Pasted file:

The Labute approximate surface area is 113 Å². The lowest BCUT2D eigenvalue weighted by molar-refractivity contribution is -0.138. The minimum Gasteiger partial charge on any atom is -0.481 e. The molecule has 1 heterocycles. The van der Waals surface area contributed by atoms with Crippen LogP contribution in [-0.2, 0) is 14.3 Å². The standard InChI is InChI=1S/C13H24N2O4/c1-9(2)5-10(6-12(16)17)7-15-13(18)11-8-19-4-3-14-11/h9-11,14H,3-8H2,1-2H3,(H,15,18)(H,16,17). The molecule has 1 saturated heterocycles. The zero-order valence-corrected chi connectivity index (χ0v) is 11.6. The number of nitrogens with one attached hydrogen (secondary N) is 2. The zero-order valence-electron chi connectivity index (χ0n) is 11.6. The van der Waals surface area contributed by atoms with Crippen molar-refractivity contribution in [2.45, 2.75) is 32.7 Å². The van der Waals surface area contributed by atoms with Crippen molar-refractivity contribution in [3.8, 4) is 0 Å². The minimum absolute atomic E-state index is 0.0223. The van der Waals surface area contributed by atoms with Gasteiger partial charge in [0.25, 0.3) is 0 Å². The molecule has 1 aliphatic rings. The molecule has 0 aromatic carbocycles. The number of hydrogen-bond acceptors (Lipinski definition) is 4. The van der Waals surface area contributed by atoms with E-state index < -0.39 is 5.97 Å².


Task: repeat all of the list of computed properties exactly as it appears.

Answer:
The Labute approximate surface area is 113 Å². The lowest BCUT2D eigenvalue weighted by molar-refractivity contribution is -0.138. The minimum Gasteiger partial charge on any atom is -0.481 e. The molecule has 1 heterocycles. The van der Waals surface area contributed by atoms with Crippen LogP contribution in [-0.2, 0) is 14.3 Å². The standard InChI is InChI=1S/C13H24N2O4/c1-9(2)5-10(6-12(16)17)7-15-13(18)11-8-19-4-3-14-11/h9-11,14H,3-8H2,1-2H3,(H,15,18)(H,16,17). The molecule has 1 saturated heterocycles. The zero-order valence-corrected chi connectivity index (χ0v) is 11.6. The number of nitrogens with one attached hydrogen (secondary N) is 2. The zero-order valence-electron chi connectivity index (χ0n) is 11.6. The van der Waals surface area contributed by atoms with Crippen molar-refractivity contribution in [2.45, 2.75) is 32.7 Å². The van der Waals surface area contributed by atoms with Crippen molar-refractivity contribution in [3.8, 4) is 0 Å². The minimum absolute atomic E-state index is 0.0223. The van der Waals surface area contributed by atoms with Gasteiger partial charge in [0.25, 0.3) is 0 Å². The molecule has 1 aliphatic rings. The molecule has 0 aromatic carbocycles. The number of hydrogen-bond acceptors (Lipinski definition) is 4. The van der Waals surface area contributed by atoms with E-state index < -0.39 is 5.97 Å².